By 3:00 AM that night, in barrio Cruz de Valencia, Kenya Alcantar and Ismael Nunez had clambered with their two daughters, aged seventeen and fifteen, from their home on the edge of palm and banana plantations to the roof of a shack nearby. When the swirling waters threatened to carry that structure away, they climbed to the branches of a giant tamarind tree. They spent the rest of the night there with some fifty neighbors, yelling at intervals to prevent the community’s children from falling asleep and tumbling from the tree into the wild currents. Three children did plummet down—but with linked arms and adrenaline-fueled ingenuity, even using flotsam for rafts, the whole neighborhood managed to pull and push each other to higher ground. Three weeks later, after the waters had receded enough to allow Kenya and Ismael to return, all that was left standing of the home they’d saved for twelve years to build was the concrete foundation and a bright blue toilet.

Yoseph Amaya/Getty Images

Aerial view of the San Pedro Sula–Progreso Yoro highway flooded after Hurricane Iota, San Manuel, Honduras, November 20, 2020

The rescue teams had done their best. COPECO led the effort, together with the army, police, firefighters, and the Red Cross. But the currents were too strong for rescue boats in Cruz de Valencia. In Asentamientos Humanos, people said they never saw any. COPECO workers, blamed for their absences and suspected without evidence of stealing international aid shipments, felt it safer sometimes to remove their bright orange vests with the agency’s logo before heading out to help. Some received death threats. Even the more trusted San Pedro Sula firemen had only four boats to haul away people they estimated at tens of thousands. Via USAID, relief workers sent location coordinates of stranded communities to US military Black Hawk helicopters, which airdropped supplies of beans, rice, and cooking oil.

The most vulnerable—and worst hit—districts were settlements along the waterways themselves, populated mainly by trash pickers, tortilla vendors, mechanics, and part-time construction workers. Gangs had long ruled with impunity in these communities. Inevitably, a Barrio-18 crew held up one of the boats that first critical night, forcing firefighters to ferry to safety only their members and their relatives. “Sometimes,” a firefighter told me, “one cannot comment on this type of inquiry because [the gangs] investigate and dispatch you to the other world.”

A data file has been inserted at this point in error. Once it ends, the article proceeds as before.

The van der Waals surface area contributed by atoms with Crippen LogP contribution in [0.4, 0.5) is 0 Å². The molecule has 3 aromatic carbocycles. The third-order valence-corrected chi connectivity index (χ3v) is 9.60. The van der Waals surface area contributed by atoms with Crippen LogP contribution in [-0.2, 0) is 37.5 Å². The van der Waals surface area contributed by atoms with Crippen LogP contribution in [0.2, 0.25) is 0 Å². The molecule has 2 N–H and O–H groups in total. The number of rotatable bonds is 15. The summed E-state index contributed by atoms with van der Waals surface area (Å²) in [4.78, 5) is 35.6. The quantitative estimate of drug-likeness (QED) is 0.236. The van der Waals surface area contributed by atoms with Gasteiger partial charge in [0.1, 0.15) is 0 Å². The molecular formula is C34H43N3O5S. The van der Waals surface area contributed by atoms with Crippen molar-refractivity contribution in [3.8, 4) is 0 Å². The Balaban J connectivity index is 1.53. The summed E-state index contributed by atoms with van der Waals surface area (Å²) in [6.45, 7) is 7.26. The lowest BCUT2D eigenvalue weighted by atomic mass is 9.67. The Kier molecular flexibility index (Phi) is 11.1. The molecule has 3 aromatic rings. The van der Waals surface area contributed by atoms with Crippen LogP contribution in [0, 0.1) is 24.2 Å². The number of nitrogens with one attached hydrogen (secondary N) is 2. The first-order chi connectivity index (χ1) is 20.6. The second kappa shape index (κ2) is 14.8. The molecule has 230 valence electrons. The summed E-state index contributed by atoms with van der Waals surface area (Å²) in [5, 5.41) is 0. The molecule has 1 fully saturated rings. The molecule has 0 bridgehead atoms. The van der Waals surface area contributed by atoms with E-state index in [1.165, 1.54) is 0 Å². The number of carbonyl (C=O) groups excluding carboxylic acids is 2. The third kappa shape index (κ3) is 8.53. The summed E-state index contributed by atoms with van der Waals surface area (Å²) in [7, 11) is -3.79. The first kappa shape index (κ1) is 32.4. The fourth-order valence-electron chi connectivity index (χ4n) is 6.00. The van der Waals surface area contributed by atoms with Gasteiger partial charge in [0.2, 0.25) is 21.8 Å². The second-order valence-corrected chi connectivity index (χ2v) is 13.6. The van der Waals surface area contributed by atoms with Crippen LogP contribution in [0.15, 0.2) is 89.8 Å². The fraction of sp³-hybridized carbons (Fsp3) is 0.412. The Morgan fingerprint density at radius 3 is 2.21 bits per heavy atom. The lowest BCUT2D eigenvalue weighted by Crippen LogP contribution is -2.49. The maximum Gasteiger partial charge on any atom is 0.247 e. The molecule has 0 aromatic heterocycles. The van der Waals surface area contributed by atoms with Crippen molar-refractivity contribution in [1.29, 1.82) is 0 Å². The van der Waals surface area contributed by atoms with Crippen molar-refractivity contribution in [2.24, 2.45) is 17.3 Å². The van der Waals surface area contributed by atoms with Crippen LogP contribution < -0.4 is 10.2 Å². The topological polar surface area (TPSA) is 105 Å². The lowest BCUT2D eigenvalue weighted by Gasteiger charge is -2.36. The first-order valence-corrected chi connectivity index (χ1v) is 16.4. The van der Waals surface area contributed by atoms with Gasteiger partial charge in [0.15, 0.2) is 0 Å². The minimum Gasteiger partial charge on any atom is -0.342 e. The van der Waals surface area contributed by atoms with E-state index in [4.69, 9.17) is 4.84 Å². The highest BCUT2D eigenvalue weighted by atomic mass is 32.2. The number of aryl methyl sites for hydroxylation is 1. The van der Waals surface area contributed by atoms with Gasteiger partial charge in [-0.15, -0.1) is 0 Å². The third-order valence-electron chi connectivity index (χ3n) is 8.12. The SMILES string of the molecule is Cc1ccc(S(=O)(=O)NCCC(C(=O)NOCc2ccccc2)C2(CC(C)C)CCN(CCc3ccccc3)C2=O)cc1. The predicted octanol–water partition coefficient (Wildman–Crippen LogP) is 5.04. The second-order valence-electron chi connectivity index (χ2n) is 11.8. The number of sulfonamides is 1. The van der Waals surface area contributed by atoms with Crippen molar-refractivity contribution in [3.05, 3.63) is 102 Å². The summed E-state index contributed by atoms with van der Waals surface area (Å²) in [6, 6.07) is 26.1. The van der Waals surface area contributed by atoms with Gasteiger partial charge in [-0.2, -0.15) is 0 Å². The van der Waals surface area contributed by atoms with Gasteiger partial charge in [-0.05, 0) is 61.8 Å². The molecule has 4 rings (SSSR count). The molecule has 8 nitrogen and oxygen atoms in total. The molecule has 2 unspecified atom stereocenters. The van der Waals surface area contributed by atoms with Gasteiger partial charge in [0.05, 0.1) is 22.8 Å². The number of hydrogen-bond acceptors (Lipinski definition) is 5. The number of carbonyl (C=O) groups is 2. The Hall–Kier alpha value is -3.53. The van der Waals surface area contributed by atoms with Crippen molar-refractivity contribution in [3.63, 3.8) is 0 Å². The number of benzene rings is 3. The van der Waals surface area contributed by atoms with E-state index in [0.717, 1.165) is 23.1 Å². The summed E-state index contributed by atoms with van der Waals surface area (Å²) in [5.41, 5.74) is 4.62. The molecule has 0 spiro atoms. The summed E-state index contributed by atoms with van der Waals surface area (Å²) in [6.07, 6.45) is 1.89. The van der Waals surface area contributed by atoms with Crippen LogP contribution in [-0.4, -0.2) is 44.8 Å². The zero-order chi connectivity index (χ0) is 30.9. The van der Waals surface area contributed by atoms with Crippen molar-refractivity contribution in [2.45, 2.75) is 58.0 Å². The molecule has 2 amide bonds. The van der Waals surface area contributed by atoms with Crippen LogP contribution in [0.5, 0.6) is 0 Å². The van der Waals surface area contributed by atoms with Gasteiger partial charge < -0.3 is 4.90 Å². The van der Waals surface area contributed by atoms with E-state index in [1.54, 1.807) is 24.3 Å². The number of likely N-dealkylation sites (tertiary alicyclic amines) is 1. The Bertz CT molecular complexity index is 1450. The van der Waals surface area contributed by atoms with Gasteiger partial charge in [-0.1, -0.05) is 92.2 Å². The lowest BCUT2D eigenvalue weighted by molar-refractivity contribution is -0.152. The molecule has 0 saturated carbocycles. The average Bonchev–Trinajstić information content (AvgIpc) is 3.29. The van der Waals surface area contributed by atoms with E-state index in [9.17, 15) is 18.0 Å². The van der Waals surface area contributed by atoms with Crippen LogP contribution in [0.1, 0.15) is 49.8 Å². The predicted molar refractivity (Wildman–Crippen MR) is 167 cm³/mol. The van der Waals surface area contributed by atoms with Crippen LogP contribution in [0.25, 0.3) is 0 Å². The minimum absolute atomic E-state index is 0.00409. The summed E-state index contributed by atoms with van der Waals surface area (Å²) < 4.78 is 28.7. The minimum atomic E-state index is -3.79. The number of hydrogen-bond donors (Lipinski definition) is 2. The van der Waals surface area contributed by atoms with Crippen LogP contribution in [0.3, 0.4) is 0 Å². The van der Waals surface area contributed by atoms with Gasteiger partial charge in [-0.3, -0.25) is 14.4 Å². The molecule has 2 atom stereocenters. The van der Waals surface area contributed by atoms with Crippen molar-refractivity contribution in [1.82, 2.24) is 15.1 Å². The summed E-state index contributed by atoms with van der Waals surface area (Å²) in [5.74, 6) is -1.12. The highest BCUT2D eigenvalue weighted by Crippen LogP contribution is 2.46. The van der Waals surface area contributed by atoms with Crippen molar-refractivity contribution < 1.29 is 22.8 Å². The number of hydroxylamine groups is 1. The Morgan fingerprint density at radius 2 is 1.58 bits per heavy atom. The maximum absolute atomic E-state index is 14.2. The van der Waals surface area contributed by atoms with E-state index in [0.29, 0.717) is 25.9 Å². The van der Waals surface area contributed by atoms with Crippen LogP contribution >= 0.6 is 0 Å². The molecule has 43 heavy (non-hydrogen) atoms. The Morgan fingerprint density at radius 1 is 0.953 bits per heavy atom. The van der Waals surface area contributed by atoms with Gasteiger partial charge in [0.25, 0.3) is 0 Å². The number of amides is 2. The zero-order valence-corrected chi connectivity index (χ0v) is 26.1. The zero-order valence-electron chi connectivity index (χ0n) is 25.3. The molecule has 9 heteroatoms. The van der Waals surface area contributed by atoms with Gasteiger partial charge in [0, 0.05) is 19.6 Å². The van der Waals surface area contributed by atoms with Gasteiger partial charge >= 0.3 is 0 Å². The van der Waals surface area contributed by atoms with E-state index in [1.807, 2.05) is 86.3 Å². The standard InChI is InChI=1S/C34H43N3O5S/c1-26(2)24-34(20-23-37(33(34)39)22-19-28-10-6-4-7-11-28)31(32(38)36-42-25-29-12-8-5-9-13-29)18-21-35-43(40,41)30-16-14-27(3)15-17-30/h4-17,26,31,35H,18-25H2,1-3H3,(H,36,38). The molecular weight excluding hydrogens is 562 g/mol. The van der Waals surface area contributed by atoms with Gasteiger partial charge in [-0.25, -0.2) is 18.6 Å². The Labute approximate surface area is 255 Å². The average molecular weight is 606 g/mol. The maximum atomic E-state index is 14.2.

Two weeks after Eta, as Iota was gathering over the horizon, tens of thousands of people were still sleeping around gasoline stations, several to a mattress in the homes of distant acquaintances, in makeshift tents down the highways, and, in one case, even among the coffins of a funeral parlor. Health officials sent medical teams to government shelters in schools and churches, aiming to isolate anyone with symptoms of Covid-19, but they later admitted that these efforts were largely in vain, as people resisted testing for fear of being removed and losing their chance of having secure shelter. When the second storm struck, the riverbanks, already gouged and breached, never stood a chance; whole districts that had just begun to reappear vanished underwater. Once more, scattered hamlets for miles around were cut off.

Carlos Madero, the minister charged with the government response, told me the two hurricanes constituted the most catastrophic event in the modern history of Honduras. Roving units of Doctors Without Borders reported encountering mass depression: people’s losses, atop the pandemic, atop the chronic violence, amounted to an “emotional bomb,” said the group’s northern Honduras project coordinator, Juan Carlos Arteaga. For some, it was a final sign that was there was nothing left for them in this country.

Orlando Sierra/AFP via Getty Images

People, unhoused by the floods, sheltering under a bridge, San Pedro Sula, Honduras, November 21, 2020

Even before this natural disaster, Honduras was most often the leading national source of people who told US asylum officers they feared returning home, according to monthly data from April 2018 through December 2019 from the US Citizenship and Immigration Services. It was from San Pedro Sula that the largest of the caravans to make international headlines during the Trump administration departed in October 2018, dubbed by its participants “the Exodus.” Since the floods, plans for new caravans circulated on social media and word of mouth among the fractured communities. The largest reached the border with Guatemala in January with an estimated seven thousand people, but Guatemalan security forces scattered its members with tear gas and batons before they ever neared the barricades of National Guard troops at the Mexican border. Hondurans say they will keep trying, in groups or alone—and their redoubled urge to abandon Central America and head north is already presenting a severe test of President Biden’s resolve to reverse his predecessor’s hardline border policies.

For Ventura and Pastor Daniel, as for so many others who lived in the areas savaged by the storms, the government’s capacity to help had always been limited and fallible. It was even worse now: untold numbers have had to rebuild their lives and livelihoods effectively from scratch. By COPECO’s tally, at least 90,0000 people remained in shelters a month after the storms, and the government was calling for international aid and admitting it was having trouble even assessing the full scale of the problem.

Orlando Sierra/AFP via Getty Images

A family setting off with the first migrant caravan of the year, fleeing floods, gang violence, and economic crisis, and heading north toward the United States, San Pedro Sula, Honduras, January 14, 2021